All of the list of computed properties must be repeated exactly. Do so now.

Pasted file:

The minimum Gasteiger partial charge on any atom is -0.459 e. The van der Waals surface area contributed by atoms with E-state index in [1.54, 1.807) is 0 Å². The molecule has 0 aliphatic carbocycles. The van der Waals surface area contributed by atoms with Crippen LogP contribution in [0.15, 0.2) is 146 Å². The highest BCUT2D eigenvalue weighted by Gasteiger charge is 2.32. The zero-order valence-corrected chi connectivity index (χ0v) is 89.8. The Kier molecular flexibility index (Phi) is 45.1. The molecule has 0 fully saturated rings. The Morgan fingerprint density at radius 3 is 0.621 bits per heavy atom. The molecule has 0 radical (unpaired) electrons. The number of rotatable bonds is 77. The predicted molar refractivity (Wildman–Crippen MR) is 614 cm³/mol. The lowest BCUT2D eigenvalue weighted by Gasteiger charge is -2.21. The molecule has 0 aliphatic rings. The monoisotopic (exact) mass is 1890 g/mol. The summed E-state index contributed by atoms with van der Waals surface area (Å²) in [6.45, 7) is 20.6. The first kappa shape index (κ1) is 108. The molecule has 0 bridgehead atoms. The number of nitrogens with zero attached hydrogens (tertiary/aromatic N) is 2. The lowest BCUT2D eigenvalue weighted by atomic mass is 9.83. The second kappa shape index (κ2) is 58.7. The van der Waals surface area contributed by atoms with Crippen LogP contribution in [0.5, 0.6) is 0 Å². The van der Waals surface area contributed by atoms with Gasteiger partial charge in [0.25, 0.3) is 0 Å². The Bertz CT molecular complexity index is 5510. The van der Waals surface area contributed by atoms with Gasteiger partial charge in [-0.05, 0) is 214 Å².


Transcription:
The minimum Gasteiger partial charge on any atom is -0.459 e. The van der Waals surface area contributed by atoms with E-state index in [1.54, 1.807) is 0 Å². The molecule has 0 aliphatic carbocycles. The van der Waals surface area contributed by atoms with Crippen LogP contribution in [0.15, 0.2) is 146 Å². The highest BCUT2D eigenvalue weighted by Gasteiger charge is 2.32. The zero-order valence-corrected chi connectivity index (χ0v) is 89.8. The Kier molecular flexibility index (Phi) is 45.1. The molecule has 0 fully saturated rings. The Morgan fingerprint density at radius 3 is 0.621 bits per heavy atom. The molecule has 0 radical (unpaired) electrons. The number of rotatable bonds is 77. The predicted molar refractivity (Wildman–Crippen MR) is 614 cm³/mol. The lowest BCUT2D eigenvalue weighted by Gasteiger charge is -2.21. The molecule has 0 aliphatic rings. The monoisotopic (exact) mass is 1890 g/mol. The summed E-state index contributed by atoms with van der Waals surface area (Å²) in [6.45, 7) is 20.6. The first kappa shape index (κ1) is 108. The molecule has 0 bridgehead atoms. The number of nitrogens with zero attached hydrogens (tertiary/aromatic N) is 2. The lowest BCUT2D eigenvalue weighted by atomic mass is 9.83. The second kappa shape index (κ2) is 58.7. The van der Waals surface area contributed by atoms with Crippen LogP contribution in [0.5, 0.6) is 0 Å². The van der Waals surface area contributed by atoms with Gasteiger partial charge in [0.25, 0.3) is 0 Å². The Bertz CT molecular complexity index is 5510. The van der Waals surface area contributed by atoms with Gasteiger partial charge in [-0.05, 0) is 214 Å².